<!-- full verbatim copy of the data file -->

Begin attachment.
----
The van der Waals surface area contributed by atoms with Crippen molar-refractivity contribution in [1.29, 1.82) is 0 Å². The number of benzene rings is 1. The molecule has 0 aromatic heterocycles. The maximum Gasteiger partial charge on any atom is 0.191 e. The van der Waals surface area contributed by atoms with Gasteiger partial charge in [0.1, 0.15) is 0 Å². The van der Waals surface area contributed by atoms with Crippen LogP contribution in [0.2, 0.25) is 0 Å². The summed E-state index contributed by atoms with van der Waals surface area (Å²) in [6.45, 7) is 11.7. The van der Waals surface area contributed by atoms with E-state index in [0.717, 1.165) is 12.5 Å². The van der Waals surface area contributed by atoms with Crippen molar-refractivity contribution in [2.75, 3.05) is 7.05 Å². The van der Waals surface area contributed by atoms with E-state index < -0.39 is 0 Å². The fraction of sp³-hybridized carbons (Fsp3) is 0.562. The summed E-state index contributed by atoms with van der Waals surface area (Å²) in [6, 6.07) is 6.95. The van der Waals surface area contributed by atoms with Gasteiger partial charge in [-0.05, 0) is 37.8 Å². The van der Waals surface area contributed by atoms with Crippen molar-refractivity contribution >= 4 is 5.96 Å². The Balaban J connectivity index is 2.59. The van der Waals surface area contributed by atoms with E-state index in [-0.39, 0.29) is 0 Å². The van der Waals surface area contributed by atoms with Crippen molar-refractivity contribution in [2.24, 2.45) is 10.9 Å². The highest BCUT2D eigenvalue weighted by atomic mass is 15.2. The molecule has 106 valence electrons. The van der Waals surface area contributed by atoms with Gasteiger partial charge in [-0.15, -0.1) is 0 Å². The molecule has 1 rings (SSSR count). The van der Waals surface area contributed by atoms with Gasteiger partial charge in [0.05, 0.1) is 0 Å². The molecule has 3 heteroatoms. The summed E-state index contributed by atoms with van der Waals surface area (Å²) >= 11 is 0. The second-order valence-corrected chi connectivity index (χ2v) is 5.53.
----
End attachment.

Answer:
The van der Waals surface area contributed by atoms with Crippen molar-refractivity contribution in [1.29, 1.82) is 0 Å². The number of benzene rings is 1. The molecule has 0 aromatic heterocycles. The maximum Gasteiger partial charge on any atom is 0.191 e. The van der Waals surface area contributed by atoms with Gasteiger partial charge in [0.1, 0.15) is 0 Å². The van der Waals surface area contributed by atoms with Crippen LogP contribution in [0.2, 0.25) is 0 Å². The summed E-state index contributed by atoms with van der Waals surface area (Å²) in [6.45, 7) is 11.7. The van der Waals surface area contributed by atoms with E-state index in [0.717, 1.165) is 12.5 Å². The van der Waals surface area contributed by atoms with Crippen molar-refractivity contribution in [2.75, 3.05) is 7.05 Å². The van der Waals surface area contributed by atoms with E-state index < -0.39 is 0 Å². The fraction of sp³-hybridized carbons (Fsp3) is 0.562. The summed E-state index contributed by atoms with van der Waals surface area (Å²) in [6, 6.07) is 6.95. The van der Waals surface area contributed by atoms with Gasteiger partial charge in [-0.05, 0) is 37.8 Å². The van der Waals surface area contributed by atoms with Crippen molar-refractivity contribution >= 4 is 5.96 Å². The Balaban J connectivity index is 2.59. The van der Waals surface area contributed by atoms with E-state index in [-0.39, 0.29) is 0 Å². The van der Waals surface area contributed by atoms with Crippen molar-refractivity contribution in [2.24, 2.45) is 10.9 Å². The highest BCUT2D eigenvalue weighted by atomic mass is 15.2. The molecule has 106 valence electrons. The van der Waals surface area contributed by atoms with Gasteiger partial charge in [-0.15, -0.1) is 0 Å². The molecule has 1 rings (SSSR count). The van der Waals surface area contributed by atoms with Gasteiger partial charge in [0.05, 0.1) is 0 Å². The molecule has 3 heteroatoms. The summed E-state index contributed by atoms with van der Waals surface area (Å²) >= 11 is 0. The second-order valence-corrected chi connectivity index (χ2v) is 5.53.